2 Comments Published on March 23rd, 2015 by Cyclone Covey
I don’t watch much television. When the TV is on at my house (and it’s not tuned to some animated action cartoon) it’s usually on while I’m cooking breakfast or exercising. And then the channels are Sports Center or Tennis Channel. Both of them give me bite-sized TV snippets that I can watch for 20 seconds before the next sprint on the treadmill or cutting the next onion. At night I find I get more work done because the constant flow of phone calls and emails slows to a trickle. So usually I’m asleep soon after I stop work. But occasionally I’ll head upstairs to bed early enough to watch a TV show with my wife before bed.
I have a singular problem, which is that I have a really hard time watching shows that pretend to be real, but require more suspension of disbelief than you need to watch Star Trek. Shows about lawyers and the legal system are particularly hard to watch because they are so unrealistic.
I decided to post this rant/plea for help after suffering through the first two episodes of a particularly wretched legal drama – Suits.
The first episode is the pilot. In this episode a newly minted partner at a major prestigious firm decides to hire an associate who never attended (let alone graduated from) law school. Nor has he passed any bar exam. “Don’t worry,” I told myself. “They surely will ‘fix’ this issue in the next episode. Right?”
The second episode consists of the partner telling his pretend-lawyer associate to file a patent on a complex piece of new technology in a single day because the patent is critical to a new round of investment. The associate fails to do so (there’s a lot of underlying drama) and a competing patent claim is filed by a competitor. These events occur in the span of less than a single day. After this unfortunate turn of events the partner then proceeds to attempt to file an injunction to somehow block the competing patent filing. The judge refuses to grant the injunction – not because the show writers have made a mockery of civil procedure – but because (surprise!) the judge suspects the partner of sleeping with his (the judge’s) wife. The show gets more convoluted, but eventually the partner threatens to “reveal” the details of the patent to the public in an attempt to stymie the opposing patent even though it was already filed.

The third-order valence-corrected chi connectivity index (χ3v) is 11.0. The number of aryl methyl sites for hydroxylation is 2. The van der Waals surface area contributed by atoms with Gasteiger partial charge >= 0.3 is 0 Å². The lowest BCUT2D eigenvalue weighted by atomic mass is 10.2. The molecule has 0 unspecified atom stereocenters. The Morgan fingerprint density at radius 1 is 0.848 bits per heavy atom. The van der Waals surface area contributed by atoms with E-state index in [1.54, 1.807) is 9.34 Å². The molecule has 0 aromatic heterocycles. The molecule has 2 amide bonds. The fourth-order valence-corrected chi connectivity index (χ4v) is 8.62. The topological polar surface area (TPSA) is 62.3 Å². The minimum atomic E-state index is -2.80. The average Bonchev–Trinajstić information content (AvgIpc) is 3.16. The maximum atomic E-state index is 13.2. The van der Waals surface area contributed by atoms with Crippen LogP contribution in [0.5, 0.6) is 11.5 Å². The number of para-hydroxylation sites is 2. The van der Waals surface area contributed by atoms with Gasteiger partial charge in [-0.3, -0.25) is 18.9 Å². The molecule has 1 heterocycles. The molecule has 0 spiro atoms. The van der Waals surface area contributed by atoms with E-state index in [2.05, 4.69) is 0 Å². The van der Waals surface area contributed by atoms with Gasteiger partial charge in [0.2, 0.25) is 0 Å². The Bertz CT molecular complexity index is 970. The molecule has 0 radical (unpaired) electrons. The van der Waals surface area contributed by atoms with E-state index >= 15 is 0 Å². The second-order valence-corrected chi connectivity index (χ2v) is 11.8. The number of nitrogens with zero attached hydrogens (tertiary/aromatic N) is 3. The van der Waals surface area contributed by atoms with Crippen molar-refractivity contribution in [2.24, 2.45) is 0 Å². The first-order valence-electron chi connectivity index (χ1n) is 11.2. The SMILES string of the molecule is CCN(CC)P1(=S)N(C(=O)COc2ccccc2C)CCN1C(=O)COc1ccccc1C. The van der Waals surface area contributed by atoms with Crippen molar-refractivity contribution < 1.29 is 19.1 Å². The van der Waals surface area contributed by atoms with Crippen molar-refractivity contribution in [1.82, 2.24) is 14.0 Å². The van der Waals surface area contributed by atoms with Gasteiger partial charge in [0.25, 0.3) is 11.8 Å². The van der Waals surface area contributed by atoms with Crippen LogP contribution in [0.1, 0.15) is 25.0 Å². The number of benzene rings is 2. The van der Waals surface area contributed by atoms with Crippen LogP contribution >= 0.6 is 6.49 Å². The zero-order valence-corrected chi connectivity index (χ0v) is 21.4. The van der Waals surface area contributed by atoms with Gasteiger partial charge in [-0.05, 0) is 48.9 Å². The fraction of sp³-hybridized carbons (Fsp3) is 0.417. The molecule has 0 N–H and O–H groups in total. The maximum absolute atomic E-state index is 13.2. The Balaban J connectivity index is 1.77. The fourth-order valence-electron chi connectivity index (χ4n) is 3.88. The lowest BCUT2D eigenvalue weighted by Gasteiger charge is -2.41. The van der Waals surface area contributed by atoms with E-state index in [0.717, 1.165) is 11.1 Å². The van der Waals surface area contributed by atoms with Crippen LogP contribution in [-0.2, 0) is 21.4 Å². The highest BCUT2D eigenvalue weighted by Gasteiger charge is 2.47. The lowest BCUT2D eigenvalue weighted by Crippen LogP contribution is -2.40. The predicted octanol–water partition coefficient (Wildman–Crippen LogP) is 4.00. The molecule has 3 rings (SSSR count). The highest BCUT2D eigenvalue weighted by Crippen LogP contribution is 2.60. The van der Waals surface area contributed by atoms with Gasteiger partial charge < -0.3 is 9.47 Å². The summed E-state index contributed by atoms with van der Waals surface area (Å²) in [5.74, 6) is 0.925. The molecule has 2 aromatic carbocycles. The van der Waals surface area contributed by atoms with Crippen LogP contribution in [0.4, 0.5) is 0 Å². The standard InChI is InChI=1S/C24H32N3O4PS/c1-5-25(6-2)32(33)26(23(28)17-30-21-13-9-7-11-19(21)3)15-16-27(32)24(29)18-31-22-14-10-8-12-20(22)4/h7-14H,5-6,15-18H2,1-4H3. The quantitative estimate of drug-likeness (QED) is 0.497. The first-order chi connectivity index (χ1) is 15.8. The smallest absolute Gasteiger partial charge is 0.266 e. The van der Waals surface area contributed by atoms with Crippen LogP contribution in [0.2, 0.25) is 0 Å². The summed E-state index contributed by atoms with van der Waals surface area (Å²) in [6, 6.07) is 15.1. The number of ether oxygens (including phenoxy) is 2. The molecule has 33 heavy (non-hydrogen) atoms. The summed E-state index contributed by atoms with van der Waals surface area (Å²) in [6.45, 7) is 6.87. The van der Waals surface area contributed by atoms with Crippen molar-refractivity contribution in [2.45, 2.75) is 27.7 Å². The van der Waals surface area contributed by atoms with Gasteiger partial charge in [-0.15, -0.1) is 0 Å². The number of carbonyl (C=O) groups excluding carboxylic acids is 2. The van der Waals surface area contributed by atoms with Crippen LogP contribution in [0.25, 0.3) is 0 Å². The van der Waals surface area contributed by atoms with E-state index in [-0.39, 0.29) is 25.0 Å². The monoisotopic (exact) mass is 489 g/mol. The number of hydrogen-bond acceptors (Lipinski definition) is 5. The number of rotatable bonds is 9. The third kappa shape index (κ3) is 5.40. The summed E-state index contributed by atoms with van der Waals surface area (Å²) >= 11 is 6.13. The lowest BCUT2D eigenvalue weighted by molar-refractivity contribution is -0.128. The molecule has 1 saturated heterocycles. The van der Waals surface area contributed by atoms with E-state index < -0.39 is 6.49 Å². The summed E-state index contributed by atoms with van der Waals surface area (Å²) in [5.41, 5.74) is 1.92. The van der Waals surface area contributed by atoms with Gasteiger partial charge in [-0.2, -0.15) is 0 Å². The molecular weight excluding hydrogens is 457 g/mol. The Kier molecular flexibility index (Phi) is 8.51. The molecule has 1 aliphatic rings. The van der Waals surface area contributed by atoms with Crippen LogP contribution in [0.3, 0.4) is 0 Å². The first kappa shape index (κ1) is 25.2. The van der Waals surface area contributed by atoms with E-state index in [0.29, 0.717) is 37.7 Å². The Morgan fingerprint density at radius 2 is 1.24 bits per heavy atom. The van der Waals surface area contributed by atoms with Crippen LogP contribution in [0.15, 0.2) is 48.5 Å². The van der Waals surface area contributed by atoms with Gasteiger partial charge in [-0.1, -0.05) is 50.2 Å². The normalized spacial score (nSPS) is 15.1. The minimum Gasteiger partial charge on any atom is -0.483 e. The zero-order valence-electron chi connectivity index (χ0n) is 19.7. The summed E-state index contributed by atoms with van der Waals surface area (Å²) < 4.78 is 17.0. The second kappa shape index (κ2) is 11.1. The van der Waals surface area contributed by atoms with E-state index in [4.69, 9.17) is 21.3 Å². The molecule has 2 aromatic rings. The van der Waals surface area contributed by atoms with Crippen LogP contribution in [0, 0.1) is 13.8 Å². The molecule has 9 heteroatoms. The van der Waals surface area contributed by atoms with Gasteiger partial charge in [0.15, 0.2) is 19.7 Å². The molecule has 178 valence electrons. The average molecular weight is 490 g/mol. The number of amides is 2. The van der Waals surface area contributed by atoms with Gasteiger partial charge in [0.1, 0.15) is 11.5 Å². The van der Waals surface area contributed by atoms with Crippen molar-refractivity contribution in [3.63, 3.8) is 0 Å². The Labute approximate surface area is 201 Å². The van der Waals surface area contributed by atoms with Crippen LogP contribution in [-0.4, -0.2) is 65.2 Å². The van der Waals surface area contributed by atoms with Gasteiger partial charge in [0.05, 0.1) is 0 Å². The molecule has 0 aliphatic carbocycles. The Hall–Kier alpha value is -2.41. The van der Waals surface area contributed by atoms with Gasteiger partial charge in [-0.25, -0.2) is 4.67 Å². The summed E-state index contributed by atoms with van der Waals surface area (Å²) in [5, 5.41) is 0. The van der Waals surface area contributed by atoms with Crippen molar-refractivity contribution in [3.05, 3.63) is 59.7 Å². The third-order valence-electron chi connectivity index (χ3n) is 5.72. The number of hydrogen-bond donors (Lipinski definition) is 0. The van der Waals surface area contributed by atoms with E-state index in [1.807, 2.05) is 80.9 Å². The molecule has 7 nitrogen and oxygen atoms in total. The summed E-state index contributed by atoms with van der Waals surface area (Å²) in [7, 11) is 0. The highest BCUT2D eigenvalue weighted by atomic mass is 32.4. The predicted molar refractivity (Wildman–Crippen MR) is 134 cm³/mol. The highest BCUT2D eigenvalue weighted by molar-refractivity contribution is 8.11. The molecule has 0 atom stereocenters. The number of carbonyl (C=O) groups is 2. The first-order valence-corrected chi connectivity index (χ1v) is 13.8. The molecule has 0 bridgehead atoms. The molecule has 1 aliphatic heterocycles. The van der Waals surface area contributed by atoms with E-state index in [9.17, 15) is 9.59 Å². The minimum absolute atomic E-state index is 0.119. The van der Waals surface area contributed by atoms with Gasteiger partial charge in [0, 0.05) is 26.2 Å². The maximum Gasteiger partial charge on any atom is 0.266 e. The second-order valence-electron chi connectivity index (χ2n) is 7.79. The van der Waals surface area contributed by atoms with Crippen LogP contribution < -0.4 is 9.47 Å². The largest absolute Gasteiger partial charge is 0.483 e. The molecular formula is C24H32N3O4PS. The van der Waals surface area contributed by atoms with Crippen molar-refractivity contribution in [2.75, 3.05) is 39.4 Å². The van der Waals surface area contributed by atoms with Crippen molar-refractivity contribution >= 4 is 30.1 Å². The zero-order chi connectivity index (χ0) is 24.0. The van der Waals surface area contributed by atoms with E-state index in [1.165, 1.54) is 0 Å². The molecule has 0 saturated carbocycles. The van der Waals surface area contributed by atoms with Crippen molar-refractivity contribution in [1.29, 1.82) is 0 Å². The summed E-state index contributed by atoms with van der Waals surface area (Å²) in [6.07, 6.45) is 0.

I turned off the TV. My wife, who is not a lawyer and who knows nothing about civil procedure patent prosecution or patent litigation, was getting into the show and she protested. I told her I refused to watch any more of the show because it had no basis in reality whatsoever. I don’t recall if the acting was good or bad or the quality of the cinematography or anything else. The plot ruined the whole experience. So if you’re a lawyer, paralegal, judge, or anyone else who works in the legal profession – my advice is to skip Suits unless you’re able to overlook these egregious liberties the writers took with our legal system.
Plea for Help
There are over 100 legal dramas that have been produced in the US alone. But even some of the most famous ones – such as Perry Mason and Matlock – are no more realistic. The first part of my plea goes out to everyone reading this. Please suggest a legal drama that I could actually watch. Law and Order is probably the most realistic show I’ve seen, but that’s more a police drama than a legal drama. Also some of the crimes are a little too graphic right before bed. Any other suggestions would be most welcome.
My second plea goes out to the producers of TV land. Would it really be that hard to get a small group of real lawyers to consult with the writers to come up with something realistic? You can still throw in the slimy clients, adultery, and everything else that makes TV interesting to watch. But it can’t be that hard to at least try to respect real civil or criminal procedure. In addition to making the shows watchable for lawyers there will be an added bonus that non-lawyers might actually learn something about our actual legal system. That certainly would be a boon to our society. And it would help at least one couple find a TV show that they both can enjoy together.